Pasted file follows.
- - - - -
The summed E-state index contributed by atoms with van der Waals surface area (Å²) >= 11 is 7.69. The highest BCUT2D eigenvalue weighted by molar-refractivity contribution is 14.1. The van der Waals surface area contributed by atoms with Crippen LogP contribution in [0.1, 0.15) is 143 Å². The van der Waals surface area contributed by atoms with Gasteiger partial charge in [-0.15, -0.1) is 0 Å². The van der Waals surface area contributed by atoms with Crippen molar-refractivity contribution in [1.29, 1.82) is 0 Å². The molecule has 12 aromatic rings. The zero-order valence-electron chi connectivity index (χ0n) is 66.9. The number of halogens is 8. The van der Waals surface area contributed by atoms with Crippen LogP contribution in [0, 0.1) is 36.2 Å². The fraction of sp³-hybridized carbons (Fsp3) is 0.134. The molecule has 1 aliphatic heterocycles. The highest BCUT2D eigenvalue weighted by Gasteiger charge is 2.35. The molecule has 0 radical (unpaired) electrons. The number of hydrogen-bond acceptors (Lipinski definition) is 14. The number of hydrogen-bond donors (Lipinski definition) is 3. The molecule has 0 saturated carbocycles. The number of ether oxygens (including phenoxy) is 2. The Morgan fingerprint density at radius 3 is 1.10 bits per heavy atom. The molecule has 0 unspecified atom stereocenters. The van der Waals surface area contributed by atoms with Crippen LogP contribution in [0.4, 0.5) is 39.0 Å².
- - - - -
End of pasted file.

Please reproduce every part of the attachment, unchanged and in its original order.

The summed E-state index contributed by atoms with van der Waals surface area (Å²) >= 11 is 7.69. The highest BCUT2D eigenvalue weighted by molar-refractivity contribution is 14.1. The van der Waals surface area contributed by atoms with Crippen LogP contribution in [0.1, 0.15) is 143 Å². The van der Waals surface area contributed by atoms with Gasteiger partial charge in [-0.15, -0.1) is 0 Å². The van der Waals surface area contributed by atoms with Crippen molar-refractivity contribution in [1.29, 1.82) is 0 Å². The molecule has 12 aromatic rings. The zero-order valence-electron chi connectivity index (χ0n) is 66.9. The number of halogens is 8. The van der Waals surface area contributed by atoms with Crippen LogP contribution in [0, 0.1) is 36.2 Å². The fraction of sp³-hybridized carbons (Fsp3) is 0.134. The molecule has 1 aliphatic heterocycles. The highest BCUT2D eigenvalue weighted by Gasteiger charge is 2.35. The molecule has 0 radical (unpaired) electrons. The number of hydrogen-bond acceptors (Lipinski definition) is 14. The number of hydrogen-bond donors (Lipinski definition) is 3. The molecule has 0 saturated carbocycles. The number of ether oxygens (including phenoxy) is 2. The Morgan fingerprint density at radius 3 is 1.10 bits per heavy atom. The molecule has 0 unspecified atom stereocenters. The van der Waals surface area contributed by atoms with Crippen LogP contribution in [0.4, 0.5) is 39.0 Å².